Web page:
1. Fully drain your breasts when feeding, pumping, or expressing by hand. 

  2. Fully drain one breast before switching to the other. 

  3. Ensure that position and latch are effective while breastfeeding.

  4. Avoid long gaps in between feedings; hand express or pump when necessary.

  5. Avoid wearing tight clothing or bras. 

You may be at a higher risk of getting mastitis if you have a history of mastitis, leave a clogged duct untreated, have cracked or sore nipples, or if you smoke cigarettes [4]. Find more tips for breastfeeding education on the Natalist blog

Breastfeeding best practices

Breastfeeding has its pros and cons, but if possible, the American College of Obstetrics and Gynecology (ACOG) recommends that you attempt to breastfeed for six months postpartum. Breastfeeding may reduce the risk of many short-term and long-term health problems, provide health benefits to your baby, and potentially reduce the risk of breast cancer and ovarian cancer [5]. 

While breastfeeding, it’s vital that you up your caloric intake to support breast milk production and your overall health. ACOG recommends you consume an additional 450 to 500 calories a day [5]. You should also be drinking plenty of fluids to stay hydrated. Adequate water intake supports breast milk production and the electrolytes in water help your body function properly. 

Speak with your healthcare provider about their specific recommendations for medication use, but you may also benefit from taking a postnatal vitamin to support breast milk quality and overall health.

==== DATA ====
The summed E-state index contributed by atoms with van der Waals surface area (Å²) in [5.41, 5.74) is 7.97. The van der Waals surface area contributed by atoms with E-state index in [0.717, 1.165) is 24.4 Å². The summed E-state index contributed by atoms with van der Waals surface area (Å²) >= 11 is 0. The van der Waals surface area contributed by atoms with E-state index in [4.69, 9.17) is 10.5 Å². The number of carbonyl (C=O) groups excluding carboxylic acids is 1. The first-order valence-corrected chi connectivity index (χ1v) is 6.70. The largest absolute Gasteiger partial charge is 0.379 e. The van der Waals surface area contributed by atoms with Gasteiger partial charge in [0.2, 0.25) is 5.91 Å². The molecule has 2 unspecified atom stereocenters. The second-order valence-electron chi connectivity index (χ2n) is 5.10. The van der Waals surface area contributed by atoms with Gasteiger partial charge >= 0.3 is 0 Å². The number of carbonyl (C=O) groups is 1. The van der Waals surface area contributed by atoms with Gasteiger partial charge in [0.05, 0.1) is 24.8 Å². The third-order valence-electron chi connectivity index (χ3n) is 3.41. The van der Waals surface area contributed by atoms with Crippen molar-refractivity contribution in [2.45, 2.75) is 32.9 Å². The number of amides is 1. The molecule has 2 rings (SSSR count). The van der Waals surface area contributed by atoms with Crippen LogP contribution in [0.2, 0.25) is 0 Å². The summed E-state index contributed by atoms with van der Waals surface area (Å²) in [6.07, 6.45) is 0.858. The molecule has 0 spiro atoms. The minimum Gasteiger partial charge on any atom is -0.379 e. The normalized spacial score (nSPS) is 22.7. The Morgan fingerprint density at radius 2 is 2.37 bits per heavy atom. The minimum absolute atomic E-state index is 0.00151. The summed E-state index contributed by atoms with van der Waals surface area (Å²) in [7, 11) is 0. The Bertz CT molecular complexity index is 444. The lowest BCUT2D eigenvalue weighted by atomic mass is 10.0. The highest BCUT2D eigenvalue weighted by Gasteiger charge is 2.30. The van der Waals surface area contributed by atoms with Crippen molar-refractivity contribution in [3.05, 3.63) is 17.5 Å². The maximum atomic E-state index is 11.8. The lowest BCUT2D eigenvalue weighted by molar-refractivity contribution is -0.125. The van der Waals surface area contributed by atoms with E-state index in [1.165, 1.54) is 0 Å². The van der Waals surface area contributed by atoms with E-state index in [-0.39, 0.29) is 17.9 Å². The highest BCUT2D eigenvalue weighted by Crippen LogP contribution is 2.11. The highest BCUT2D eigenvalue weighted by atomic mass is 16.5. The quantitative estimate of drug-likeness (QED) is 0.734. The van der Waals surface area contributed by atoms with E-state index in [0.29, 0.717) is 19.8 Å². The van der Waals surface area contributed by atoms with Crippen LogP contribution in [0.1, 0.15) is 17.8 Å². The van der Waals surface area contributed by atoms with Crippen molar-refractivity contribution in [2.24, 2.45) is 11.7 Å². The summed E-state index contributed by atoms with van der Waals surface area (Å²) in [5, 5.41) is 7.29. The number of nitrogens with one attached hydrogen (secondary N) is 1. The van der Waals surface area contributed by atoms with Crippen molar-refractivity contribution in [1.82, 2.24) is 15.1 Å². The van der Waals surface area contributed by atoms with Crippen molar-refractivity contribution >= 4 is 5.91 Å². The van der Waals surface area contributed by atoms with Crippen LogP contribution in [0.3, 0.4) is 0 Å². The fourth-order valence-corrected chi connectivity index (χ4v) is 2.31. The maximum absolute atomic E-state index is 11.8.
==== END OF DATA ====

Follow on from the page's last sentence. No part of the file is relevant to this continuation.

Key Takeaways

  • Mastitis is a painful condition that usually occurs from breastfeeding and is seen in up to 30% of breastfeeding individuals.

  • Symptoms of mastitis include red, swollen, painful breast tissue and in some cases, flu-like symptoms.

  • Mastitis is often caused by a buildup of milk in the breast. This can be caused by a clogged duct, long gaps in between feedings, and other factors.

  • Mastitis may also be caused by bacteria. Bacteria may enter the body through cracked skin around the nipples or may grow inside the breast from stagnant breast milk. 

  • The best way to prevent mastitis is to empty the breasts completely when breastfeeding or pumping. Hand expressing milk is also recommended if breasts become extremely full. 

  • Avoid tight clothing and bras to prevent additional pressure on the milk ducts. 

  • Other ways to support your body while breastfeeding include eating additional calories, staying hydrated, and taking a postnatal vitamin. 

 

References:

  1. Blackmon MM, Nguyen H, Mukherji P. Acute Mastitis. [Updated 2022 Jul 18]. In: StatPearls [Internet]. Treasure Island (FL): StatPearls Publishing; 2022 Jan.

  2. Pevzner M, Dahan A. Mastitis While Breastfeeding: Prevention, the Importance of Proper Treatment, and Potential Complications. J Clin Med. 2020;9(8):2328. Published 2020 Jul 22. doi:10.3390/jcm9082328

  3. Abou-Dakn M, Richardt A, Schaefer-Graf U, Wöckel A. Inflammatory Breast Diseases during Lactation: Milk Stasis, Puerperal Mastitis, Abscesses of the Breast, and Malignant Tumors - Current and Evidence-Based Strategies for Diagnosis and Therapy. Breast Care (Basel). 2010;5(1):33-37. doi:10.1159/000272223

  4. Committee on Obstetric Practice & Breastfeeding Expert Work Group. Breastfeeding Challenges. ACOG. February 2021. URL

  5. Breastfeeding Your Baby. American College of Obstetricians and Gynecologists. Updated May 2021. Accessed March 3, 2023. URL

  6. Mastitis. Mayo Clinic. September 2022. Accessed March 3 2023. URL